dbrTV reporter Paola Iuspa-Abbott talks about why PPR's have become popular to fund massive infrastructure projects and how some PPR's don't always turn out as promised.
Interstate 595 in Broward County was brand new when Hurricane Andrew destroyed entire communities in western Miami-Dade in 1992. Suddenly, west Broward was flooded with displaced families moving into new neighborhoods. With the population explosion, I-595 became congested almost overnight.
The Florida Department of Transportation knew right away it needed to expand the newly built road, but the state possessed only half the projected $1.4 billion needed to do the job. It would have taken the FDOT nearly two decades to raise the money to complete the expansion. That was not an option, said Paul Lampley, the state's I-595 construction project manager. What were the alternatives?
"One method that came up was a public-private partnership, which had never been done in the state of Florida," he said. "By using a private partner we could do the work 15 to 20 years earlier."
The private partner would pay up front, and FDOT would pay with interest over 35 years like a home mortgage, Lampley said.
That's how one of South Florida's largest private-public partnerships commonly referred to as PPP or P3 was born. The laborious overhaul of I-595 started in 2010 and is scheduled for completion early next year.
The new approach to paying for large projects underscores a trend gaining popularity among state agencies and local governments.
Over the last four years, counties and cities across South Florida have increasingly opted to form P3s to upgrade infrastructure and redevelop public land into revenue-generating projects. Private-public partnerships are not new to the region, but they are becoming a preferred way of doing business as cash-strapped public agencies push for infrastructure upgrades or look for new revenue sources.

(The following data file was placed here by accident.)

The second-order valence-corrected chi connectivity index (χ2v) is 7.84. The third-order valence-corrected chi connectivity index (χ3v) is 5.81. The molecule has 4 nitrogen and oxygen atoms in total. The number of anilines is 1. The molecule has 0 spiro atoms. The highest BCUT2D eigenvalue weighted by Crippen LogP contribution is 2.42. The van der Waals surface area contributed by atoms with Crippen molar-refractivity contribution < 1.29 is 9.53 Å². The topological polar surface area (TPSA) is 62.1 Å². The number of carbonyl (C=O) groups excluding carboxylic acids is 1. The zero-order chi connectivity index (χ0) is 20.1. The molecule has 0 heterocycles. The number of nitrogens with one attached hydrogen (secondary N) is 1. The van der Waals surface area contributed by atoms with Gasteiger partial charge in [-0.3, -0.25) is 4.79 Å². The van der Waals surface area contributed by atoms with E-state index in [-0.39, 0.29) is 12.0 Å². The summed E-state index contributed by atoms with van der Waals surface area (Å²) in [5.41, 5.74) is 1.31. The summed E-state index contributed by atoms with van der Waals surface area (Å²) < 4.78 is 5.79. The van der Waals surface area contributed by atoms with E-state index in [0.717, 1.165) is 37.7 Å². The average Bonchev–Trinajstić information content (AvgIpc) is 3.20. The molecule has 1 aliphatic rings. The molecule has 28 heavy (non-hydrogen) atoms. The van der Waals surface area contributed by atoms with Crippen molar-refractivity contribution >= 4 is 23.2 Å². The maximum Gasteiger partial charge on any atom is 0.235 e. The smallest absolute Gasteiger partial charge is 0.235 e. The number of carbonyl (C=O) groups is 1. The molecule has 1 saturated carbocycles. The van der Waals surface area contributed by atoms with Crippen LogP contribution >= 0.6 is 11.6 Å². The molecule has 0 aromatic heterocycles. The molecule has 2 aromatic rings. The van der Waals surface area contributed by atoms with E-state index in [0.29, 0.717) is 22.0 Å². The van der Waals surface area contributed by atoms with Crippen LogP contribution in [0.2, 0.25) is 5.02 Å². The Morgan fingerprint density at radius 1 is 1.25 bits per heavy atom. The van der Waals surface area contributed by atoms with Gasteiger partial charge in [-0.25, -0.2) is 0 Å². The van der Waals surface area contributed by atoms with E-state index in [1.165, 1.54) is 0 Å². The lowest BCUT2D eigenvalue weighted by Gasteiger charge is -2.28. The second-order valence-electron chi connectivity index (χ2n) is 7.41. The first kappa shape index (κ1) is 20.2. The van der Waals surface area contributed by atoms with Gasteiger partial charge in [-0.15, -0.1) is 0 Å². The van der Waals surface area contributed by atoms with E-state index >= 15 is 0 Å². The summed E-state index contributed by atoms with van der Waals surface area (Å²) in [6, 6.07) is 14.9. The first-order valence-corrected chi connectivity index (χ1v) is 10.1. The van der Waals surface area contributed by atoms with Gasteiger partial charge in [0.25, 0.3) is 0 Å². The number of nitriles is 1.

Another high stakes example is the $903 million Miami port tunnel being built by a P3 contractor, which also is paying up front for a project set to open next May.
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In addition to helping finance a job, P3s often transfer the construction and financial risks to the private partner.
"That's usually a significant reason why P3s are very attractive," said George Burgess, former Miami-Dade County manager. He was involved in negotiating the port tunnel agreement. "Risk has cost and, if the cost is being borne by the private sector, it is a dramatic improvement for the public sector."
P3s are job creators because without the private partner, government would not be able to do many of these projects, said Burgess, now chief operating officer of the Becker & Poliakoff law firm in Fort Lauderdale.
The I-595 widening project has had as many as 165 contractors with 2,500 employees, Lampley said.
But P3s don't come free, at least not for I-595 drivers. When express lanes open in March, motorists who use them must pay a toll to help repay the private contractor. The P3 contractor a partnership between Spain-based ACS Infrastructure Development Inc.'s Dragados USA and TIAA-CREF plugged in about $200 million in equity and secured about $600 million in bank debt to do the job, Lampley said. Federal funding pays the remaining $600 million.
Forming a P3 is how the Miami-Dade Aviation Department plans to build Airport City at Miami International Airport, where office space, stores and hotel rooms will capitalize on airport traffic. That's also how Miami Beach plans to modernize and expand its convention center, a key economic engine. That's how West Palm Beach plans to redevelop the vacant City Hall into a mixed-used development on the Intracoastal Waterway. That's how Hollywood plans to transform a beachfront parking lot into the Margaritaville Hollywood Beach Resort. And that's how Pompano Beach plans to redevelop a beach parking lot into restaurants and shops along A1A.
"In this country, we always had Uncle Sam with a lot of money to pay for all that, and municipalities could always float a bond ... but that is all changing," said attorney Frank Rapoport, a senior partner and a leader in Peckar & Abramson's public-private partnerships practice group in New York.
His law firm, which often pairs P3 contractors with equity partners, represents Dragados USA.
In part, the growing appetite for P3s is fueled by pension funds eager to invest in infrastructure works, he said.